Privacy Act 1988

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The Privacy Act 1988 is an Australian law dealing with privacy. Section 14 of the Act stipulates a number of privacy rights known as the Information Privacy Principles (IPPs). These principles apply to Australian Government and Australian Capital Territory agencies or private sector organizations contracted to these governments, as well as to organizations and small businesses who provide a health service.[1] The principles govern when and how personal information can be collected by these government agencies. Information can only be collected if it is relevant to the agencies' functions. Upon this collection, that law mandates that Australians have the right to know why information about them is being acquired and who will see the information. Those in charge of storing the information have obligations to ensure such information is neither lost nor exploited. An Australian will also have the right to access the information unless this is specifically prohibited by law.[1]

2000 amendments[edit]

The Privacy Act was amended in 2000 to cover the private sector. Schedule 3 of the Privacy Act sets out a significantly different set of privacy principles, the National Privacy Principles (NPPs). These apply to private sector organizations (including not for profit organizations) with a turnover exceeding three million dollars, other than health service providers or traders in personal information. These principles extend to the transfer of personal information out of Australia.[2]

State legislation[edit]

Privacy principles that are substantially the same as the NPPs are also included in the legislation applying to the public sectors of some Australian States and Territories, namely the Information Privacy Act 2000 (Victoria), Information Act 2002 (Northern Territory), Personal Information Protection Act 2004 (Tasmania), and the 'Health Records and Information Privacy Act' 2002 (New South Wales).


Australia's privacy principles, both IPPs and NPPs, depend upon the meaning of "personal information" (as defined in Privacy Act 1988 s6). This term has not yet been interpreted in a restrictive way as has been "personal data" in the UK Durant case.[3]

The Privacy Act creates an Office of the Privacy Commissioner and a Privacy Commissioner[4] in Australia. Section 36 of the Act states that Australians may appeal to this Commissioner if they feel their privacy rights have been compromised, unless the privacy was violated by an organization that has its own dispute resolution mechanisms under an approved Privacy Code. The Commissioner, who may decide to investigate complaints and in some cases must investigate, can under section 44 obtain relevant evidence from other people. There is no appeal to a Court or Tribunal against decisions of the Commissioner except in very limited circumstances. Section 45 of the Privacy Act allows the Commissioner to interview the people themselves, and the people might have to swear an oath to tell the truth. Anyone who fails to answer the Commissioner may be subject to a fine of up to $2,000 and/or year-long imprisonment (under section 65). Under section 64 of the Privacy Act, the Commissioner is also given immunity against any lawsuits that he or she might be subjected to for the carrying out of their duties.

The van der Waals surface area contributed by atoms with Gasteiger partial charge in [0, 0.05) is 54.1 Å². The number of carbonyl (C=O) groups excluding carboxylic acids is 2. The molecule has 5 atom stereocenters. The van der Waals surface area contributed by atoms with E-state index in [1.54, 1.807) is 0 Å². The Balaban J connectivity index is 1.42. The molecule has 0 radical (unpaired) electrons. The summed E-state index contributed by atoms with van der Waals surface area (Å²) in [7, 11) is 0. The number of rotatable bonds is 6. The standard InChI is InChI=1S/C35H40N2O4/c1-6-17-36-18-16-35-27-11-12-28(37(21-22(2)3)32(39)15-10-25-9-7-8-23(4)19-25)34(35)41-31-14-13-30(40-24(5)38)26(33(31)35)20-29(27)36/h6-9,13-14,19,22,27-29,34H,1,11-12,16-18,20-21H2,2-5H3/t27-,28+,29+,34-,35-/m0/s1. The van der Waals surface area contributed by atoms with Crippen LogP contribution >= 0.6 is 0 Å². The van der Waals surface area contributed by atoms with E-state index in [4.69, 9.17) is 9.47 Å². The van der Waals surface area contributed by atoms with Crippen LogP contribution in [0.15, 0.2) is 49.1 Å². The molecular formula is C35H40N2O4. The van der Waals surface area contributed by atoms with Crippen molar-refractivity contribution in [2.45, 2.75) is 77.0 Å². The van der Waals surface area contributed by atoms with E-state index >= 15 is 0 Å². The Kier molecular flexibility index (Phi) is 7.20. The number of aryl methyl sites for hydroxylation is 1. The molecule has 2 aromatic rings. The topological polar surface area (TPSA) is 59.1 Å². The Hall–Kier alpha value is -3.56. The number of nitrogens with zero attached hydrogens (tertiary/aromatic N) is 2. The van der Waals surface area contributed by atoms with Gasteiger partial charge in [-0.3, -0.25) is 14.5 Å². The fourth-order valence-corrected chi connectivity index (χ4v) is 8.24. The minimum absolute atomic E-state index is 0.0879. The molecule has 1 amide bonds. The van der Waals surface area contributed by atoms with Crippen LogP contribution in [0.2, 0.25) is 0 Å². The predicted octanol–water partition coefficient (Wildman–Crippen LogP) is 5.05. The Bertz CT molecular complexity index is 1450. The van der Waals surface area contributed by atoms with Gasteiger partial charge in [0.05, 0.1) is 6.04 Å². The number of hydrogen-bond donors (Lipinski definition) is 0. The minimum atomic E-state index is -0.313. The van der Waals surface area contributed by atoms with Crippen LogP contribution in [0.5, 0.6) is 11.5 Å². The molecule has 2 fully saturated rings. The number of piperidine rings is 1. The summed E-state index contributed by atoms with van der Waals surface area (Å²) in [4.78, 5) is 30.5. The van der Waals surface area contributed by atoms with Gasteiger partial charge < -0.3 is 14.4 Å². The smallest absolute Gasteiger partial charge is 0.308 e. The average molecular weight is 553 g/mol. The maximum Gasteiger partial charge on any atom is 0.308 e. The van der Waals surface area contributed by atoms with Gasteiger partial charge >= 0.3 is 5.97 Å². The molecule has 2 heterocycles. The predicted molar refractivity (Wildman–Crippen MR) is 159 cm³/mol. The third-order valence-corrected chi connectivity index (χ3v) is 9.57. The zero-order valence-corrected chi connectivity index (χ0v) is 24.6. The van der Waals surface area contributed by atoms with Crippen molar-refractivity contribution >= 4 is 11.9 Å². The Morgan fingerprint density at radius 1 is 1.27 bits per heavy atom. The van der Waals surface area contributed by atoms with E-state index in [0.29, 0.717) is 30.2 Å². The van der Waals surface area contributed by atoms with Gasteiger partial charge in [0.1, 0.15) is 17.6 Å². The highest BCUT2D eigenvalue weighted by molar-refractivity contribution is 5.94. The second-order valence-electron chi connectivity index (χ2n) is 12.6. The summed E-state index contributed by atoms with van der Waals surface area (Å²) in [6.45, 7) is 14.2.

If the Commissioner will not hear a complaint, an Australian may receive legal assistance under section 63. If a complaint is taken to the Federal Court of Australia, in certain circumstances others may receive legal assistance.

Even though the Privacy Act has been in force for nearly 20 years, there is as yet little case law interpreting it. The only significant Federal Court decision is Seven Network (Operations) Limited v Media Entertainment and Arts Alliance [2004] FCA 637, involving a dispute between a trade union and a media company, which confirmed that section 98 of the Privacy Act did allow "any person" to seek an injunction to prevent breaches of the Act. The only recent High Court decision to consider privacy issues, ABC v Lenah 208 CLR 199, did not interpret the Privacy Act.

Review of the Act[edit]

The Australian Law Reform Commission completed an inquiry into the state of Australia's privacy laws in 2008. The Report entitled For Your Information: Australian Privacy Law and Practice[5][6] recommended significant changes be made to the Privacy Act, as well as the introduction of a statutory cause of action for breach of privacy.[7] The Australian Government committed in October 2009 to implementing a large number of the recommendations that the Australian Law Reform Commission had made in its report.[8]

See also[edit]


  1. ^ a b
  2. ^ "History of the Privacy Act". OAIC. Retrieved 8 November 2020.
  3. ^ John Durant v Financial Services Authority [2003] EWCA Civ 1746, Case no: B2/2002/2636
  4. ^ Office of the Privacy Commissioner website
  5. ^ ALRC Report For Your Information: Australian Privacy Law and Practice Archived 2012-08-05 at
  6. ^ ALRC Australia must rewrite privacy laws for the Information Age, 1 August 2008
  7. ^ ALRC List of Recommendations
  8. ^ "Government gives giant 'tick' to ALRC privacy recommendations". Australian Law Reform Commission. 14 October 2009. Archived from the original on 26 January 2010.

External links[edit]